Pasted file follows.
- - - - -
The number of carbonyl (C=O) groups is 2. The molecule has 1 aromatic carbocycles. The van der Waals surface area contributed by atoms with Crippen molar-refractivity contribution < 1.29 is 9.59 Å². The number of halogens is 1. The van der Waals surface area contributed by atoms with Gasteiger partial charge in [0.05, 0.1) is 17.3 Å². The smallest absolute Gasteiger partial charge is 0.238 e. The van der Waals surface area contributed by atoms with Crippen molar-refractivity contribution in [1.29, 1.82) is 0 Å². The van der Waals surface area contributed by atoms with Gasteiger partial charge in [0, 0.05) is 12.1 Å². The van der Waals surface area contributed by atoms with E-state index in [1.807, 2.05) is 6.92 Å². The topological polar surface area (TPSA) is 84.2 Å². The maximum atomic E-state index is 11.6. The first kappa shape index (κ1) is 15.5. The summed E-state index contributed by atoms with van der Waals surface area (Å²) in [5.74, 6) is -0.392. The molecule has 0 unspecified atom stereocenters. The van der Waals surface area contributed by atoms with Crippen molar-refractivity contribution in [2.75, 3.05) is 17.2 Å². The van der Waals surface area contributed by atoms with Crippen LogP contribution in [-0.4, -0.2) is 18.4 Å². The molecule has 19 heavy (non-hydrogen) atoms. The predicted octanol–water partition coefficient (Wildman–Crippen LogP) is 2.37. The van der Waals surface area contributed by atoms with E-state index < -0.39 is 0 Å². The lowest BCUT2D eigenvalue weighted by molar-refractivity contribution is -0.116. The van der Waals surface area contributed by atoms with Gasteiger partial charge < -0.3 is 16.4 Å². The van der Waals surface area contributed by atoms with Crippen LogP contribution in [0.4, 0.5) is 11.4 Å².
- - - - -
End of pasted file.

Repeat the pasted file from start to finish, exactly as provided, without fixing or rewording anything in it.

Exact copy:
The number of carbonyl (C=O) groups is 2. The molecule has 1 aromatic carbocycles. The van der Waals surface area contributed by atoms with Crippen molar-refractivity contribution < 1.29 is 9.59 Å². The number of halogens is 1. The van der Waals surface area contributed by atoms with Gasteiger partial charge in [0.05, 0.1) is 17.3 Å². The smallest absolute Gasteiger partial charge is 0.238 e. The van der Waals surface area contributed by atoms with Crippen molar-refractivity contribution in [1.29, 1.82) is 0 Å². The van der Waals surface area contributed by atoms with Gasteiger partial charge in [0, 0.05) is 12.1 Å². The van der Waals surface area contributed by atoms with E-state index in [1.807, 2.05) is 6.92 Å². The topological polar surface area (TPSA) is 84.2 Å². The maximum atomic E-state index is 11.6. The first kappa shape index (κ1) is 15.5. The summed E-state index contributed by atoms with van der Waals surface area (Å²) in [5.74, 6) is -0.392. The molecule has 0 unspecified atom stereocenters. The van der Waals surface area contributed by atoms with Crippen molar-refractivity contribution in [2.75, 3.05) is 17.2 Å². The van der Waals surface area contributed by atoms with Crippen LogP contribution in [-0.4, -0.2) is 18.4 Å². The molecule has 19 heavy (non-hydrogen) atoms. The predicted octanol–water partition coefficient (Wildman–Crippen LogP) is 2.37. The van der Waals surface area contributed by atoms with E-state index < -0.39 is 0 Å². The lowest BCUT2D eigenvalue weighted by molar-refractivity contribution is -0.116. The van der Waals surface area contributed by atoms with Gasteiger partial charge < -0.3 is 16.4 Å². The van der Waals surface area contributed by atoms with Crippen LogP contribution in [0.4, 0.5) is 11.4 Å².